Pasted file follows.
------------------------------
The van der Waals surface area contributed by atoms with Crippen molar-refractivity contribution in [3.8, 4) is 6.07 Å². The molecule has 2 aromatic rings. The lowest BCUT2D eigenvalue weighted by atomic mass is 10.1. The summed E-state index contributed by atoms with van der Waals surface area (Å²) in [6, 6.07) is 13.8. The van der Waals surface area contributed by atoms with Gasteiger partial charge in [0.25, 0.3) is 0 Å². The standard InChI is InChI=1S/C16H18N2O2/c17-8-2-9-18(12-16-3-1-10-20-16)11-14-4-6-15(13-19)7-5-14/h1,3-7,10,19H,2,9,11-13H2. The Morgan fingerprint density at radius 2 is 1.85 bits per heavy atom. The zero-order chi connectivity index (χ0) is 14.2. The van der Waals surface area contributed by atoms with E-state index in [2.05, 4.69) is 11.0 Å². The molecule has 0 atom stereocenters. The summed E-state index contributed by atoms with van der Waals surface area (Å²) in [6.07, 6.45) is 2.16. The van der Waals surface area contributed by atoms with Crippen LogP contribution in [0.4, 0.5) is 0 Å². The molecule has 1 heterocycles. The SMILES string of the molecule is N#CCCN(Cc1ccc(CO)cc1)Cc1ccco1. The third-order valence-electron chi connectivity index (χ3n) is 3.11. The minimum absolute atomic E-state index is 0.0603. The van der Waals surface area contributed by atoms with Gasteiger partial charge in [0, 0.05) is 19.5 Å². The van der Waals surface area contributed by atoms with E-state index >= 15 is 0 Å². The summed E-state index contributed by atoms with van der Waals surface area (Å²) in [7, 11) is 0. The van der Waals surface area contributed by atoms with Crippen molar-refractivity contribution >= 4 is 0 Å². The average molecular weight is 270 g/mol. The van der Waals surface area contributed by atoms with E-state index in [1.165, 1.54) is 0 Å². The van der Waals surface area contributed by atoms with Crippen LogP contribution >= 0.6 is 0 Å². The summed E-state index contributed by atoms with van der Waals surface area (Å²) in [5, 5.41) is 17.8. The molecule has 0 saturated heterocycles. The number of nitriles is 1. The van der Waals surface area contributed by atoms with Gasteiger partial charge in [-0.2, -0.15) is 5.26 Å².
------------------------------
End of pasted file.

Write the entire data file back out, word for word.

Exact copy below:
The van der Waals surface area contributed by atoms with Crippen molar-refractivity contribution in [3.8, 4) is 6.07 Å². The molecule has 2 aromatic rings. The lowest BCUT2D eigenvalue weighted by atomic mass is 10.1. The summed E-state index contributed by atoms with van der Waals surface area (Å²) in [6, 6.07) is 13.8. The van der Waals surface area contributed by atoms with Gasteiger partial charge in [0.25, 0.3) is 0 Å². The standard InChI is InChI=1S/C16H18N2O2/c17-8-2-9-18(12-16-3-1-10-20-16)11-14-4-6-15(13-19)7-5-14/h1,3-7,10,19H,2,9,11-13H2. The Morgan fingerprint density at radius 2 is 1.85 bits per heavy atom. The zero-order chi connectivity index (χ0) is 14.2. The van der Waals surface area contributed by atoms with E-state index in [2.05, 4.69) is 11.0 Å². The molecule has 0 atom stereocenters. The summed E-state index contributed by atoms with van der Waals surface area (Å²) in [6.07, 6.45) is 2.16. The van der Waals surface area contributed by atoms with Crippen LogP contribution in [0.4, 0.5) is 0 Å². The molecule has 1 heterocycles. The SMILES string of the molecule is N#CCCN(Cc1ccc(CO)cc1)Cc1ccco1. The third-order valence-electron chi connectivity index (χ3n) is 3.11. The minimum absolute atomic E-state index is 0.0603. The van der Waals surface area contributed by atoms with Gasteiger partial charge in [0, 0.05) is 19.5 Å². The van der Waals surface area contributed by atoms with E-state index >= 15 is 0 Å². The summed E-state index contributed by atoms with van der Waals surface area (Å²) in [7, 11) is 0. The van der Waals surface area contributed by atoms with Crippen molar-refractivity contribution >= 4 is 0 Å². The average molecular weight is 270 g/mol. The van der Waals surface area contributed by atoms with E-state index in [1.165, 1.54) is 0 Å². The van der Waals surface area contributed by atoms with Crippen LogP contribution >= 0.6 is 0 Å². The summed E-state index contributed by atoms with van der Waals surface area (Å²) in [5, 5.41) is 17.8. The molecule has 0 saturated heterocycles. The number of nitriles is 1. The van der Waals surface area contributed by atoms with Gasteiger partial charge in [-0.2, -0.15) is 5.26 Å².